Introduction to Cosmos DB
Introduction to Using Cosmos DB
Introduction to Creating an App with Cosmos DB
The course is part of these learning pathsSee 5 more
Cosmos DB is one of many database solutions in a crowded market. From DynamoDB to Cassandra to CockroachDB, the questions one would naturally ask when examining Cosmos DB are, “what makes it special, and how can I get started with it?”
This course answers both of those questions as thoroughly and concisely as possible. This course is for anyone with an interest in database technologies or creating software using Microsoft Azure. Whether you are a DevOps engineer, a database admin, a product manager, or a sales expert, this course will help you learn how to power your technology with one of Azure's most innovative data solutions.
From this course, you will learn how to make use of Cosmos DB's incredible flexibility and performance. This course is made up of nine comprehensive lectures to guide you from the basics to how to create your own app using Cosmos DB.
- Learn the basic components of Cosmos DB
- Learn how to use Cosmos DB via the web portal, libraries, and CLI tools
- Learn how to create an application with Cosmos DB as the data backend
- People looking to build applications using Microsoft Azure
- People interested in database technologies
- General knowledge of IT architecture
- General knowledge of databases
Okay, so now we're coming into the final section of our demo. We're going to do an end-to-end validation of our app. What we did before with Cosmos DB, we were able to send a test message through the Azure function dashboard, and we were able to see it persisted in Cosmos DB. So that's good, but what we really want to see is that the Event Hub works is able to capture a message and then that will trigger the Azure function, and then it will be persisted in Cosmos DB.
So we wanna see all three steps. Now, in order to do that we have to send a message to our Event Hub. And there's a lot of ways we can do this. If you're familiar with PowerShell or command line, if you can use a Python Repl, you can write some code. you could send a curl command with the right authentication and all that. But these aren't the most user-friendly approaches if you are not, if you don't have experience in programming.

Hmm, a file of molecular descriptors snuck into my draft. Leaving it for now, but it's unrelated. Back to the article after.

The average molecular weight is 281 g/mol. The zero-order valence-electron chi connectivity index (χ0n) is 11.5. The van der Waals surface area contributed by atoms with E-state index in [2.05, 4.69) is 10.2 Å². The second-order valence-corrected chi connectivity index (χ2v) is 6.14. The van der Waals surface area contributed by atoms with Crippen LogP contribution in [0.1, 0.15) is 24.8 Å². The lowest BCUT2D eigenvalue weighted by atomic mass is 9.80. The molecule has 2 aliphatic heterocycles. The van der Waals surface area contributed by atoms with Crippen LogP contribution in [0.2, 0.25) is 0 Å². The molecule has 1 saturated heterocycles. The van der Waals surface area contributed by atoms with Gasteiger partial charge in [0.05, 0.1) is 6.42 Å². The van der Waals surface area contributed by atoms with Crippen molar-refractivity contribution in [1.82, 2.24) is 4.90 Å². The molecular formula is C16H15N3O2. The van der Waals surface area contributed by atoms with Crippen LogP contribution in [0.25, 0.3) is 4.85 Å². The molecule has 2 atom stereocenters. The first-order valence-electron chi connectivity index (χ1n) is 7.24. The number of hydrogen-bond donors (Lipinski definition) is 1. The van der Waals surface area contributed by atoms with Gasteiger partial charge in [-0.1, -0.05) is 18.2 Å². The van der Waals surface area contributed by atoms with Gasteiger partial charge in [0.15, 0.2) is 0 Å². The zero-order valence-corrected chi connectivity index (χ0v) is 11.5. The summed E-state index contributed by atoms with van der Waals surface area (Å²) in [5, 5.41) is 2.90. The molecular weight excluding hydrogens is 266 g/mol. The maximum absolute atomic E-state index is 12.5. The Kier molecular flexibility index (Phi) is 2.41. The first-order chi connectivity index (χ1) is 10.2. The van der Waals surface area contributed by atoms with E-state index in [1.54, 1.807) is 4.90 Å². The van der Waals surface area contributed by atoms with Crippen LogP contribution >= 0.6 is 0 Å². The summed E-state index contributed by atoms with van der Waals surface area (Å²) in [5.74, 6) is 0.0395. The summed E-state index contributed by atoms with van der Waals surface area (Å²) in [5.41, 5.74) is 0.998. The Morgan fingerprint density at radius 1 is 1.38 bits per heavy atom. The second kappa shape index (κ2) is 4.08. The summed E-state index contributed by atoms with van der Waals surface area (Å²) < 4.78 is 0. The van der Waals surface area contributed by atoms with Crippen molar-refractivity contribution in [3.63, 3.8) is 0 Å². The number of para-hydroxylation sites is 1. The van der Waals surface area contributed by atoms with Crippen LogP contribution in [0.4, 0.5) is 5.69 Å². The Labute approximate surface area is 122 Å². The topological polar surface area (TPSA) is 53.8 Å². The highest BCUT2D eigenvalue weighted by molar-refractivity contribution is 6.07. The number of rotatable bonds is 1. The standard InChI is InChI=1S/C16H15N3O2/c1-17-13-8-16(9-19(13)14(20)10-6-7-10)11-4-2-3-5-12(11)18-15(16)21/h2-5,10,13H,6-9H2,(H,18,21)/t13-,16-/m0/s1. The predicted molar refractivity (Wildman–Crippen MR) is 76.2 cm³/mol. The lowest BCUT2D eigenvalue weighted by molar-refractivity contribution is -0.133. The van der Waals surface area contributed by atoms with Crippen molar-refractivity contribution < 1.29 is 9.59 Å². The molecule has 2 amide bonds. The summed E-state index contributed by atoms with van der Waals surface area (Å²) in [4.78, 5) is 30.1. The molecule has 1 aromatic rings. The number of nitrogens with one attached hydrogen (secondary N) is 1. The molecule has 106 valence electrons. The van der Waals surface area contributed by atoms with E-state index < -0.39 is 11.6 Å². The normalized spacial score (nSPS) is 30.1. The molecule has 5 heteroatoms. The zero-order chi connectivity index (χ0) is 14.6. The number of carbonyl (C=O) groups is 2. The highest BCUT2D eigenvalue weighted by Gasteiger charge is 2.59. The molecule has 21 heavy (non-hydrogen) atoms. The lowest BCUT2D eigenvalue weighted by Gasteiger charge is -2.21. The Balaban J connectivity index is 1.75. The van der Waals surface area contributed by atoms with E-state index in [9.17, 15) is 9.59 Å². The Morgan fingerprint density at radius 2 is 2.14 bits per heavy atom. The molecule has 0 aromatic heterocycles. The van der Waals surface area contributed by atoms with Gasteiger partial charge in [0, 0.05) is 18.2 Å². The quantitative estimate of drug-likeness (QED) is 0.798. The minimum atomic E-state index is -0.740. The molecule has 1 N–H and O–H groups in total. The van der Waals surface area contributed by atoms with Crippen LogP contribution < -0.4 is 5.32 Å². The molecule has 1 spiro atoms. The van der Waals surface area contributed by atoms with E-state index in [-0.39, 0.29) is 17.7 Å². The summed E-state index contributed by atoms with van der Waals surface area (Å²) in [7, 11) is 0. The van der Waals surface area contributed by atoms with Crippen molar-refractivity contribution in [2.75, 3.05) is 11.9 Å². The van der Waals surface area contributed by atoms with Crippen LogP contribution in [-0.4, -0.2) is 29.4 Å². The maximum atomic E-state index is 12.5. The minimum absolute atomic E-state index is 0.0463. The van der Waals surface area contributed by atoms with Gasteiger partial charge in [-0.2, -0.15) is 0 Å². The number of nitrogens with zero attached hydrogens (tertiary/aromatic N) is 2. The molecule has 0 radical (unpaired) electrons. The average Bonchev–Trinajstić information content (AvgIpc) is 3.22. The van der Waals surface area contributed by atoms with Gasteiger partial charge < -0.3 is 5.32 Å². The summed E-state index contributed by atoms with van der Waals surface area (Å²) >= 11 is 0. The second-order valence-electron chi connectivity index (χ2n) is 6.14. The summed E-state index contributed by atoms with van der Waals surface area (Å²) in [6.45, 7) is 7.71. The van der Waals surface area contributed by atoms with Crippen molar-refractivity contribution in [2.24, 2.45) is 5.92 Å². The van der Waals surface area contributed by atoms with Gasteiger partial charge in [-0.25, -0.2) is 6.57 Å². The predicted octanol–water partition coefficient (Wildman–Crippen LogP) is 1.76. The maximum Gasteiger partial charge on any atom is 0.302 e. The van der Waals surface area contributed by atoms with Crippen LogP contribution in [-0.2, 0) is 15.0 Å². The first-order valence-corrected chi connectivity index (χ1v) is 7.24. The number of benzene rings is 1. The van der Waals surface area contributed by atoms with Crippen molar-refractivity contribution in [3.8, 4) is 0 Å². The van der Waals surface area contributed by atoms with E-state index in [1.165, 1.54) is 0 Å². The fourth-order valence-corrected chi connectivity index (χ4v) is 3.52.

So if you're not an experienced programmer, then I would say the easiest thing to do is to just use Visual Studio and the SampleSender library that you could get from Microsoft GitHub. So we'll give you links for that, downloading and installing Visual Studio is not too difficult. You can do it right, obviously on Windows works great or other platforms. And then the SampleSender library, you'll just download that from GitHub. And once you have it, you're just gonna open it, you're gonna go into you're gonna wanna open a project solution yeah that's correct. You can look for an SLN file and that should just pop up in SampleSender directory. And you're gonna want here SampleSender.SLN, okay. And once you have that, you're ready to go. You're basically ready to send your messages, although actually sorry, you're not quite ready to go.
You have to change two things here. You have to put in the right name for your Event Hub and you have to put in the right authentication, the right connection string. This is the credential it's using it. And right now it has the old ones for my previous test. So we have to get the correct name and connection string. So we have to figure out where can we get that from.
Well, you can get it from the dashboard and I'll show you how to do that in one sec. Okay, so in order to get the connection string, we're gonna go into the dashboard and I'll show you how that's, how you obtain it. First, we can change this to bethune2, because we know already the Event Hub name is bethune2, that's in the dashboard.
If we click on bethune2 namespace, we will see here, this is the Event Hub itself bethune2. Now that connection string, in order to get that, we need to have a policy, a connection policy that will generate that credential. So in here where it says shared access policies, there's none by default. What we can do is we click add, and then this will let us create a policy. We'll just call it default. And we'll say that this is for sending and for listening, we don't need to give it management permission. I mean we can, it doesn't really matter. This is just for a test, but for this one, we'll go ahead and click create, we'll call it default and we'll see it should generate those connection strings if we... Okay yeah already created it.